UK public-sector pay rises at new low
BRITISH public-sector pay increases averaged less than 1pc in the quarter to May, making it the smallest rate of increase in almost 50 years.
The median raise in salary agreements fell to 0.8pc, compared with 1pc in the quarter through to April, as government departments squeezed spending, UK Incomes Data Services said.
"The figures show that the freeze has already begun and there is every prospect that some groups, such as local authority staff in England and Wales, will face a three-year pay freeze," Ken Mulkearn, editor of the IDS report, said in a statement.
"This is in contrast to the private sector, where the proportion of freezes has stabilisd and the number of higher-level awards has increased," he said.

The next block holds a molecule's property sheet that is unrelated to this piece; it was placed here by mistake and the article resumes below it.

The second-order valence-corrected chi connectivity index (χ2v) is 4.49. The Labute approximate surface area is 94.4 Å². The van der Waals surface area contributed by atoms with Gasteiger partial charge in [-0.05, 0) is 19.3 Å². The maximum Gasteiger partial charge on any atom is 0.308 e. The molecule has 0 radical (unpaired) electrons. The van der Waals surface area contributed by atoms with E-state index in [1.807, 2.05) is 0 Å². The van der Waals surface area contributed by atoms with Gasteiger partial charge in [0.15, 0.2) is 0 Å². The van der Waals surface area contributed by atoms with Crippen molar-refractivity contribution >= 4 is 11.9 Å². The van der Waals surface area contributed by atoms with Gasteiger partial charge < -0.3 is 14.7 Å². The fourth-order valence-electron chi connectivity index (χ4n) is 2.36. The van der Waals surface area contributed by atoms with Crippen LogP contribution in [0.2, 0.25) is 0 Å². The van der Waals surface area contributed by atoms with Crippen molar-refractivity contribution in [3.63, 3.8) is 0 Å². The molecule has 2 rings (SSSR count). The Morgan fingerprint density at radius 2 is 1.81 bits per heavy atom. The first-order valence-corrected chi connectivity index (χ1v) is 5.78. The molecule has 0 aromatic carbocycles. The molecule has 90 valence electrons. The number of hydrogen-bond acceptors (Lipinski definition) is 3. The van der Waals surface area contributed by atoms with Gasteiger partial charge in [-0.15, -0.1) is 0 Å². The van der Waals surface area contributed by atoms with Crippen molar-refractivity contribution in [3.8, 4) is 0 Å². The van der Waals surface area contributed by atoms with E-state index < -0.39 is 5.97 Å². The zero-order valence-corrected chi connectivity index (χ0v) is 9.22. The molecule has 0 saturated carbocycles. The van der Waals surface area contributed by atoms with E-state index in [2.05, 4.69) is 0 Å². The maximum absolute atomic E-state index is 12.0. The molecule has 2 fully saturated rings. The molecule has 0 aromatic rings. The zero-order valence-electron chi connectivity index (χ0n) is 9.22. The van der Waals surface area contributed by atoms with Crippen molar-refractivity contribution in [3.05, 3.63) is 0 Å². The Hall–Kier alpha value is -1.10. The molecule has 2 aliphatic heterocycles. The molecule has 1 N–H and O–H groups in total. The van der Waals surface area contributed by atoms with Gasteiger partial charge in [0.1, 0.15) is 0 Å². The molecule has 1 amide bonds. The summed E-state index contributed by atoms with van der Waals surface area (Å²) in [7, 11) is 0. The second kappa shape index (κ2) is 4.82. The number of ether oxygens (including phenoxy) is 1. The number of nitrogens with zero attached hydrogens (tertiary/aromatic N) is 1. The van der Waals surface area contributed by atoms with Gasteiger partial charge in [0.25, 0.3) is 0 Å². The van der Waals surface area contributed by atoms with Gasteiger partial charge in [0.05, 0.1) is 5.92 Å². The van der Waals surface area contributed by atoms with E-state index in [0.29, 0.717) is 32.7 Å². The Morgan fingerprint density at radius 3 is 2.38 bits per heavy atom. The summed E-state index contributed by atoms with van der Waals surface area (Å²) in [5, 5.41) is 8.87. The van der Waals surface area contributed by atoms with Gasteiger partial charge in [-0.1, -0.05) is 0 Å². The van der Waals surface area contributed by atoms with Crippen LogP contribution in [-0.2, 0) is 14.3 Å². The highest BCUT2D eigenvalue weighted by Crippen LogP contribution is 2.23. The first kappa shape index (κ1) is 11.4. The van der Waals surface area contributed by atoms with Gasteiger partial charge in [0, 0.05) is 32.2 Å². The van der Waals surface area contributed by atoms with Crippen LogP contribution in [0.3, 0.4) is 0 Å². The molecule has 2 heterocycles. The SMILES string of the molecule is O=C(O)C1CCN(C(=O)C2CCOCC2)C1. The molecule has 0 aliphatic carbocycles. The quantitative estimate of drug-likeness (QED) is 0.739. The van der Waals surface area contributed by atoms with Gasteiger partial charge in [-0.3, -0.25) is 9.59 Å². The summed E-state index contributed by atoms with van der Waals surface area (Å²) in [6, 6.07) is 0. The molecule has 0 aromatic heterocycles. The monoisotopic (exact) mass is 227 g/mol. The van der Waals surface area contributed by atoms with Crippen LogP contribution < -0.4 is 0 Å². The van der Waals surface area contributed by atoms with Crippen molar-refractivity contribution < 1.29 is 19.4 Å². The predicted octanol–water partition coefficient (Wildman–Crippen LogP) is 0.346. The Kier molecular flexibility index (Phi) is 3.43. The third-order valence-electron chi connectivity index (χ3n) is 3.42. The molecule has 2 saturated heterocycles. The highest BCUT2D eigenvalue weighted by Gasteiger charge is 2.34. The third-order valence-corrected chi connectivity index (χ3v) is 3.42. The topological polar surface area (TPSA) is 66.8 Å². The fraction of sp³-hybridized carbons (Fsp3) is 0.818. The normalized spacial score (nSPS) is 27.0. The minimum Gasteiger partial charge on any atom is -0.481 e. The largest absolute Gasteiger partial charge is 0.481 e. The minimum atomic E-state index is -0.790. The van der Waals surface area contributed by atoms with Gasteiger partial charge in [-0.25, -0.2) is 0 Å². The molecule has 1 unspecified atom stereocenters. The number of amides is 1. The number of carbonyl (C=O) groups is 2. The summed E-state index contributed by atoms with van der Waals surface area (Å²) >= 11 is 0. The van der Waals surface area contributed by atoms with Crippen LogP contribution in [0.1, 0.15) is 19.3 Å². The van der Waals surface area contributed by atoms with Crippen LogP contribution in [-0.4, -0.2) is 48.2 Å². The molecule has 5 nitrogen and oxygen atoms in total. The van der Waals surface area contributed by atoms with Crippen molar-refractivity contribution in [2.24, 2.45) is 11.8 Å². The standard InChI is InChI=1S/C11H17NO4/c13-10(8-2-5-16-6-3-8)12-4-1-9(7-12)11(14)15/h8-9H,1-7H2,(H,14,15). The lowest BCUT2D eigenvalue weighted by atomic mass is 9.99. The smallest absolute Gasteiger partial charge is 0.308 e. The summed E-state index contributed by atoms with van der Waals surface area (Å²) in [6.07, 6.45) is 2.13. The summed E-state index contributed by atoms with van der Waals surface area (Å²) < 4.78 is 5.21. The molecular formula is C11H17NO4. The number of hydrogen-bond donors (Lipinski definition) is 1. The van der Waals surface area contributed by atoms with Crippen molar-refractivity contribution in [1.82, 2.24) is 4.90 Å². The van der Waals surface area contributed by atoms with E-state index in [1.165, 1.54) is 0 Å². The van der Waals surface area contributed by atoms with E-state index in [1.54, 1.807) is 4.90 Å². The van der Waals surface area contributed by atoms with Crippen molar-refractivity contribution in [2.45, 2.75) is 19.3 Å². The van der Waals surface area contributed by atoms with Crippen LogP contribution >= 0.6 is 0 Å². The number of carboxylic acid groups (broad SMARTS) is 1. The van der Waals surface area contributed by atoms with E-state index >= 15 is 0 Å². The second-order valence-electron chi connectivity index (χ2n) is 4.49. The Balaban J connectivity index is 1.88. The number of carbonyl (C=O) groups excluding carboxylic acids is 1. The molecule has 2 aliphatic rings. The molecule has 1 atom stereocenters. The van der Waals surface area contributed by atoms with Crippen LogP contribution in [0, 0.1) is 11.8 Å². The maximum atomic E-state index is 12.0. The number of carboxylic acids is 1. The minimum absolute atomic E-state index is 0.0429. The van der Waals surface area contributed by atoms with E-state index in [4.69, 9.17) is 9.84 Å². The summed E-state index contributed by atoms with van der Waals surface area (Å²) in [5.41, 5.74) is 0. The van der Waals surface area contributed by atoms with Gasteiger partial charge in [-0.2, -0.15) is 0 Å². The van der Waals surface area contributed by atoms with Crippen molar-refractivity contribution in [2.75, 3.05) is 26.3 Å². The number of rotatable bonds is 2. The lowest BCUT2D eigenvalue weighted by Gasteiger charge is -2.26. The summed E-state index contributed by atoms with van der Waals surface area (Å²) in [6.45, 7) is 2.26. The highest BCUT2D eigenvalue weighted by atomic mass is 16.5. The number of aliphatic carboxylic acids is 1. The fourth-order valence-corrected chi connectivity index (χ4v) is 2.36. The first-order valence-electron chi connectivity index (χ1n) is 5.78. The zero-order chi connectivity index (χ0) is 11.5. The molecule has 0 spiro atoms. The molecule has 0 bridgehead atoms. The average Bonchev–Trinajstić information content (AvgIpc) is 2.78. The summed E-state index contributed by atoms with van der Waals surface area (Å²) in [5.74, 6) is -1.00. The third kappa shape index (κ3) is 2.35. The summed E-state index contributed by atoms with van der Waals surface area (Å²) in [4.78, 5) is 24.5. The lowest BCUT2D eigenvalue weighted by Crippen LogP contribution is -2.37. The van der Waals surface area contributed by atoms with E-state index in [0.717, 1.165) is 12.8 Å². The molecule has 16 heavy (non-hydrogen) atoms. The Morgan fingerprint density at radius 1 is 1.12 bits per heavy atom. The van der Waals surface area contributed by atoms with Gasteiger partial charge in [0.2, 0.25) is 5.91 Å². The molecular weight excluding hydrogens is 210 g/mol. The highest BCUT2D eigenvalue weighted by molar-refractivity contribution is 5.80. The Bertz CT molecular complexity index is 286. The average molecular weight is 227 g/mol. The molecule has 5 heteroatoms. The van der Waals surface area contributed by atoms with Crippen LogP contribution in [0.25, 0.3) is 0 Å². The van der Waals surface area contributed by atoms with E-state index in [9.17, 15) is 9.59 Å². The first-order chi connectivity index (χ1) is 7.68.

Pay freezes in the private sector account for one-in-10 wage agreements, compared with 40pc of those in the public sector, the report showed.
More than 1.3 million state workers had their salaries frozen in the quarter. Chancellor of the Exchequer George Osborne last week announced the deepest spending cuts since World War II and higher taxes to cut the UK's record budget deficit.
The report shows government departments are already curbing pay before a planned two-year wage freeze starts in 2011.
Britain will have to shed 610,000 public-sector workers over the next five years as the UK coalition government cuts spending, the country's new fiscal watchdog said.